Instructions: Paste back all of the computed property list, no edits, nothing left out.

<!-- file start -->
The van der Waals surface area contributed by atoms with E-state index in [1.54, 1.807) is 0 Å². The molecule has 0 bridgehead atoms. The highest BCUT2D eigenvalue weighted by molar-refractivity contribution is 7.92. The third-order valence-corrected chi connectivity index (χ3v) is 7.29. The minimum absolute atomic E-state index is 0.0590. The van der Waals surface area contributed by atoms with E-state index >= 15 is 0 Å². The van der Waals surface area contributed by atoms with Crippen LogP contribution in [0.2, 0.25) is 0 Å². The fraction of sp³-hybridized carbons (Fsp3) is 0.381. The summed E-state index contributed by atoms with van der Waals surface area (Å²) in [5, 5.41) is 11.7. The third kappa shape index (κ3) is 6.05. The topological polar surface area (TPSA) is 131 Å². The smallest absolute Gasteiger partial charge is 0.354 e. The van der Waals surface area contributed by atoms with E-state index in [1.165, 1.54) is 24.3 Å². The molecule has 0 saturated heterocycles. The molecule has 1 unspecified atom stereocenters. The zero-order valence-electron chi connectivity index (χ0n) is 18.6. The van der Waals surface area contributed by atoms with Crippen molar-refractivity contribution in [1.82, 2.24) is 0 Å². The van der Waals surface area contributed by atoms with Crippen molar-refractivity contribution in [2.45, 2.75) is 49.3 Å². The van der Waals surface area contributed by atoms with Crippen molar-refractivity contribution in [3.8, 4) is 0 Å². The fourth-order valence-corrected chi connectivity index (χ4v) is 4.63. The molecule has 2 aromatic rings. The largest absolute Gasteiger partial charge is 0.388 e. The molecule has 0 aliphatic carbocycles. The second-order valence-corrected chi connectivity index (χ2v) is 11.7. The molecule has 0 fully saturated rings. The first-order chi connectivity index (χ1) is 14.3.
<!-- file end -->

The van der Waals surface area contributed by atoms with E-state index in [1.54, 1.807) is 0 Å². The molecule has 0 bridgehead atoms. The highest BCUT2D eigenvalue weighted by molar-refractivity contribution is 7.92. The third-order valence-corrected chi connectivity index (χ3v) is 7.29. The minimum absolute atomic E-state index is 0.0590. The van der Waals surface area contributed by atoms with E-state index >= 15 is 0 Å². The van der Waals surface area contributed by atoms with Crippen LogP contribution in [0.2, 0.25) is 0 Å². The fraction of sp³-hybridized carbons (Fsp3) is 0.381. The summed E-state index contributed by atoms with van der Waals surface area (Å²) in [5, 5.41) is 11.7. The third kappa shape index (κ3) is 6.05. The topological polar surface area (TPSA) is 131 Å². The smallest absolute Gasteiger partial charge is 0.354 e. The van der Waals surface area contributed by atoms with E-state index in [1.165, 1.54) is 24.3 Å². The molecule has 0 saturated heterocycles. The molecule has 1 unspecified atom stereocenters. The zero-order valence-electron chi connectivity index (χ0n) is 18.6. The van der Waals surface area contributed by atoms with Crippen molar-refractivity contribution in [1.82, 2.24) is 0 Å². The van der Waals surface area contributed by atoms with Crippen molar-refractivity contribution in [2.45, 2.75) is 49.3 Å². The van der Waals surface area contributed by atoms with Crippen molar-refractivity contribution in [3.8, 4) is 0 Å². The fourth-order valence-corrected chi connectivity index (χ4v) is 4.63. The molecule has 2 aromatic rings. The largest absolute Gasteiger partial charge is 0.388 e. The molecule has 0 aliphatic carbocycles. The second-order valence-corrected chi connectivity index (χ2v) is 11.7. The molecule has 0 fully saturated rings. The first-order chi connectivity index (χ1) is 14.3.